I do think singing is a performing art, as Sean said. As someone who has done a fair amount of singing, but almost never in front of a big audience, I’m not always worrying about the audience when I sing. But I’m always performing, in that I’m doing it and making the sounds and the words myself.

    I agree with RS that this makes it really different than books. Fiction is the author’s voice, and the characters’ voices, and that’s the way it’s going to stay, even if I get very wrapped up in the story. A song, OTOH, carries the possibility that it could be my voice singing it. I’m very often aware of it as an invitation to inhabit what’s going on in the song, not just experience it.

    re: narrative, my first reaction was: the narrator is the person who talks in between the songs. I’m thinking there of musical drama and other very formal structures. Opera, broadway, disney movies, etc. Sometimes the narrator is singing his stuff (St. Matthew Passion) but it’s still not the songs; the arias are in the characters’ voices.

    For folk/pop/blues etc, stand-alone songs, if there’s a narrative at all then of course it’s the one singer who’s got to do it all.

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  8. ben’s avatar

    “unreliable narrator” has meaning initially in the context of literary theory. It modifies an element (narration) that is ever-present in written fiction. Maybe it’s like the term “breaking ball” that looses much of its meaning outside of baseball.

    So, in response to RSs request for language, a starting point with music is to look, first for the things that are always (or most frequently) present. [somebody can start a list].

    This is (or not) language for the purpose of analysis. At the end of John Miller’s music theory class I asked him “what’s good about analyzing things?”. He said that analysis allows people to better recognize familiar patterns in a new context. He said that this skill (recognizing the familiar parts of new things) is a real limitation in most peoples use of knowledge. Analysis help with this.

    By the time an approach to art analysis is well-worked, it is a powerful too. The trouble is, fquently they seem completely crazy or lacking as a total theory of art. It’s seems it is hard to come up with a system that is specific enough to be usable, but general enough to seem like it actually describes reality.

    So, even though we are in the bigining part, with no worked-out system, we also have the advantage of not yet having a powerful yet crazy system. It’s kind of like Ned’s Ontology exercise – and even though lot’s of smart people have already developed detailed approaches, it’s surprisingly fun and useful to make your own from scratch.

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    1. Staysha’s avatar

      You’ve imrpsesed us all with that posting!

      Reply

    2. ben’s avatar

      powerful tool, I mean

      Reply

    3. JRoth’s avatar

      Seems to me that, before we can pick which terms to apply and how, we have to decide what songs are doing*. Some songs are narrative in a straightforward storytelling sense (“There’s an opera out on the Turnpike…”); some are first person narratives (“Born down in a dead man’s town, first hit I took was when I hit the ground…”); some are direct address (“Together, Wendy, we can live with the sadness…”); and some are soliloquies (“With her soft French cream, standing in that doorway like a dream, I wish she’d just leave me alone…”). And obviously there are songs that blend these forms (often switching between verse and chorus).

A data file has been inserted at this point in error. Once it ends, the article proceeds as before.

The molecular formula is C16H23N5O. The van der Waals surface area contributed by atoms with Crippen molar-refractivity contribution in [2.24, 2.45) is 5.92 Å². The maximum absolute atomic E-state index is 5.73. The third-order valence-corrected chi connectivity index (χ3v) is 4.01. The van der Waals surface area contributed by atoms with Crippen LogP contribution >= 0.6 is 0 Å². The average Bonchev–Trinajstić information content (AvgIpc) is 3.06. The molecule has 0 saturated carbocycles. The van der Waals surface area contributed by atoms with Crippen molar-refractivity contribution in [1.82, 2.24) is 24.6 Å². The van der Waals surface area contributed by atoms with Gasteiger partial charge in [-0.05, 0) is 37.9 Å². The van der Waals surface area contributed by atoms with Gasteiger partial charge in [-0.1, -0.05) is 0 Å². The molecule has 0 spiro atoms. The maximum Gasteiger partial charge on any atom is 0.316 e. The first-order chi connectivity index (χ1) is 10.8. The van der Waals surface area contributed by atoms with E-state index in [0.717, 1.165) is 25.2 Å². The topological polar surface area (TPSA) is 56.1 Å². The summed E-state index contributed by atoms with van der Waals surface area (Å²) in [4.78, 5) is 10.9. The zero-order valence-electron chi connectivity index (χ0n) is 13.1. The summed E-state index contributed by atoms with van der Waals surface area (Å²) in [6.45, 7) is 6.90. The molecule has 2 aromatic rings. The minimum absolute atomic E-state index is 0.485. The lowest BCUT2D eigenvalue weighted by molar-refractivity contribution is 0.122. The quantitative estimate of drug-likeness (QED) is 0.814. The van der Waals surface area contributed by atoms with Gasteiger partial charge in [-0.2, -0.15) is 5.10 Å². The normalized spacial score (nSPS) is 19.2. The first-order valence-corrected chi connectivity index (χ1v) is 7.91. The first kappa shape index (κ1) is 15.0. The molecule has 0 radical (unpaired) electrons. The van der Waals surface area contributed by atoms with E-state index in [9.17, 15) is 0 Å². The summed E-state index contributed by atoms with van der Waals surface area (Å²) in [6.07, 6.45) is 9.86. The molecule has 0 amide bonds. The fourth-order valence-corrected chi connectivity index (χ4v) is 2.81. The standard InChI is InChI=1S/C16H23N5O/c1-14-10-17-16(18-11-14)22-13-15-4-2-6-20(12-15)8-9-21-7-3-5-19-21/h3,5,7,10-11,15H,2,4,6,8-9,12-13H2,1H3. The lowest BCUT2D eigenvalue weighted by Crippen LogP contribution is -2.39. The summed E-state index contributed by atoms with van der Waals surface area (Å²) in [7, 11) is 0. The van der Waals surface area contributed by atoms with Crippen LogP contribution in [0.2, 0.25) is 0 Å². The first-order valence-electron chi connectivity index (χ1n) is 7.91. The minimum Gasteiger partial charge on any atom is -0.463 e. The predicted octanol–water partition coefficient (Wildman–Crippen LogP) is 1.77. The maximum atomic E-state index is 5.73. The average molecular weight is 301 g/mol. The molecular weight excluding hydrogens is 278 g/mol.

I think part of the difficulty in applying terms comes from these 4 very different voices (if you will) in the songs. Essentially, all of the literary types ben identifies apply, but differently to different songs.

      That said, I’m not sure it makes a _big_ difference which voice you’re discussing, because the songwriter is simply choosing a method for communicating his story. The voice he chooses impacts what parts of the story he can tell, and helps to form our response, but doesn’t define his own attitude towards the story.

      Thus – to get back to Newman – whether it’s ostensibly narration, direct address, or soliloquy, it’s always Randy telling a story/talking about an idea, and he’s always fucking with us (except in Disney movies), because that’s what he does. All the songs I cited before were Springsteen because he’s such a committed storyteller – he almost never is talking about an idea, or singing about love or loss in the abstract – and because he’s the anti-Newman: while it’s not right to say that he always believes the words his characters (?) say, but he always believes in them. He’s all empathy, which is why he’s such a touchstone for so many people.

      * I’m focusing on songs (rather than singers/performers or even songwriters) because one of the fundamental characteristics of songs – esp. popular music songs – is that they have really extended, vibrant lives beyond their moment of creation; plays sometimes have this character, but they have too much inertia, if you will, to be as portable as a pop song

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    4. JRoth’s avatar

      Two more things in followup: